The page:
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Monday, October 22, 2012

Update: Teaching the MA in American Fine and Decorative Arts Program

Let me first start with an admission: the blog, like many in the teaching world, likes to take its summers off to travel a bit, do some research, and plan for the academic year.  After some time in London, Tampa, and a trip to Cape Cod, however, the blog is back and has been quietly observing the travels of the new class as the first semester of study at Sotheby's Institute of Art unfolds.  

One bit of encouraging news is that we are on track to finish the Catalog of Paintings in the Redwood Library Collection by the end of this school year.  I am particularly grateful to have a cadre of students committed to the project and willing to donate extra time to help see its completion through.  My goal is to make this collection and the research undertaken on it accessible in as many platforms as possible; I will keep posting updates as needed in this regard.  At present, we have completed all of the artist biographies and are working our way through the editing process and finishing research on the paintings.  I remain committed to the idea that graduate programs should use the efforts of teachers and students to perform services that broaden knowledge, increase exposure, and perform a public service.  

While we have traveled quite a bit throughout this semester already, yet some (perhaps most) of it has been without a camera.  This makes for a great learning experience for the students, but not necessarily the most engaging blog posts.  It's a much different model of teaching and learning than I was exposed to during undergraduate and graduate school, however, and this distinction is worth noting.  My days at Rutgers and CUNY were essentially spent in darkened rooms, illuminated only by slides, with little exposure to the physicality of objects, whether in the context of museums, auction houses, or private collections.  While there are many advantages to a slide lecture--the ability to reach across collections and make connections, for instance--we did little to confront objects in their natural habitat.  Slides, I have come to realize, have their use but also their limits.  Once the scale of objects is lost, as inevitably it is in slides, one loses the connection to the object itself and becomes, in some ways, a disinterested observer, picking through the information the object yields and yet blind to the reality of the object, unaware (even unable) to understand it as a presence, a palpable entity that moves the viewer intellectually, emotionally, and even physically.  I cannot imagine a day where I give up slide lectures, but I am also grateful to be in New York City and to travel so that my students can experience objects first-hand, to see how condition, context, and the object itself help to create and deliver meaning.  In addition to our regular coursework we travel on three regional trips a semester, and when we are not away I make it a point to get them out each Friday to view something.  

Our first big trip of the semester was Boston and Salem.  The students are incredibly fortunate to have Gerald W. R. Ward, Katharine Lane Weems Senior Curator of American Decorative Arts and Sculpture teaching the decorative arts component this fall, and he has done an exceptional job preparing them for the collections we saw throughout the trip.  In the course of 2 1/2 days I took them to Trinity Church, The Boston Public Library, The Gardner Museum,  Harrison Grey Otis House, the Peabody Essex Museum, and Vose Galleries.  The highlight of the trip for me was a tour of the MFA in Boston where Gerry Ward led them through the collections, talked about the collections, and connected the materials they saw in class to larger issues of interpretation and installation.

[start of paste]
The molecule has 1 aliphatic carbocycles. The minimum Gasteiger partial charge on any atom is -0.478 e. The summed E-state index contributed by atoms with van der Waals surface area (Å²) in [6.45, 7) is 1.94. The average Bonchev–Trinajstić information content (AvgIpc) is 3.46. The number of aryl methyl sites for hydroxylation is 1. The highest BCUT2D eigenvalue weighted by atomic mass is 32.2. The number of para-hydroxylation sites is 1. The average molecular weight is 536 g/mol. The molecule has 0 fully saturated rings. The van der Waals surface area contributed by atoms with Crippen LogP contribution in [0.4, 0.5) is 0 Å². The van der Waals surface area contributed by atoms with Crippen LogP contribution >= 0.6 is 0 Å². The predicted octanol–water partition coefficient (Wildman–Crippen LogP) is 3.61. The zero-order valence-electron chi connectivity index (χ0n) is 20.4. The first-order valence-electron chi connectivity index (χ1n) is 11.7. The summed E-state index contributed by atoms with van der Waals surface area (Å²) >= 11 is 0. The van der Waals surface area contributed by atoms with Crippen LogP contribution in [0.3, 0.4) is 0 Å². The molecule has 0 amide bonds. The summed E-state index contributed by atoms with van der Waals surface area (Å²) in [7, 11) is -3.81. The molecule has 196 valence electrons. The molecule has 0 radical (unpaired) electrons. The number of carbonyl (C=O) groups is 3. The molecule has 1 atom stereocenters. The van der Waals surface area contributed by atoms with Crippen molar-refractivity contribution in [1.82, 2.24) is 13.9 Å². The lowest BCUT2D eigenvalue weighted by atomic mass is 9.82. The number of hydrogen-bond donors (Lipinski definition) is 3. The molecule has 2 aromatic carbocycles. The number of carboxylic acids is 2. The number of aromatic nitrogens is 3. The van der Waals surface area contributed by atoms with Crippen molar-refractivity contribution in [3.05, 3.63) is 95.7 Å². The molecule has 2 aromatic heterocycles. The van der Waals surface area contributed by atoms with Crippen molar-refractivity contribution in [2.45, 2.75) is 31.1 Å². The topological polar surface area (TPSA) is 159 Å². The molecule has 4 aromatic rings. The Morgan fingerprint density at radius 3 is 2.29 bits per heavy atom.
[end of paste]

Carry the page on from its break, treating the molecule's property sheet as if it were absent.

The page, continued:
We are also fortunate to be in NYC, and I think this provides students with an access to materials and objects that is unparalleled.  Highlights of our Friday field study trips this year have taken them (or will take them) to: the NYHS to see the narrative painting exhibition, the Metropolitan Museum American Wing, the Brooklyn Museum's American Wing, the Merchant's House museum, the Yale furniture Study center, Ralph Harvard (for historic interiors and a lesson on Southern architecture and furniture), Christie's (for a preview of the September sale with alum and department head Andrew Holter), Doyle's Auction house for a collection visit with alum Peter Costanza, and the City Hall Portrait Collection. We also are looking forward to a number of visits to Sotheby's and the expertise of our colleagues there.  

These trips are undoubtedly enjoyable, and I am fortunate to find myself in a position that allows me to take students around and expose them to new places, people, and objects.  That being said, I am aware of the potential that posts like this have to be viewed merely as objects for shameless self-promotion, and certainly on some level they are: I am tasked with running a program and sustaining its viability through enrollment.  Yet, I also think that models of pedagogy are an important thing to share, to explore, to develop and that a blog entry like this can further that discussion and collaboration.  I remain committed to the primacy of the object and to creating a learning environment that stresses academic rigor and practical exposure to materials, objects, and interpretations.  I think that as the marketplace for objects continues to grow that we should seek new ways, as Americanists and art historians, to train the next generations to identify, interpret, and make relevant to new audiences the material we all hold dear.

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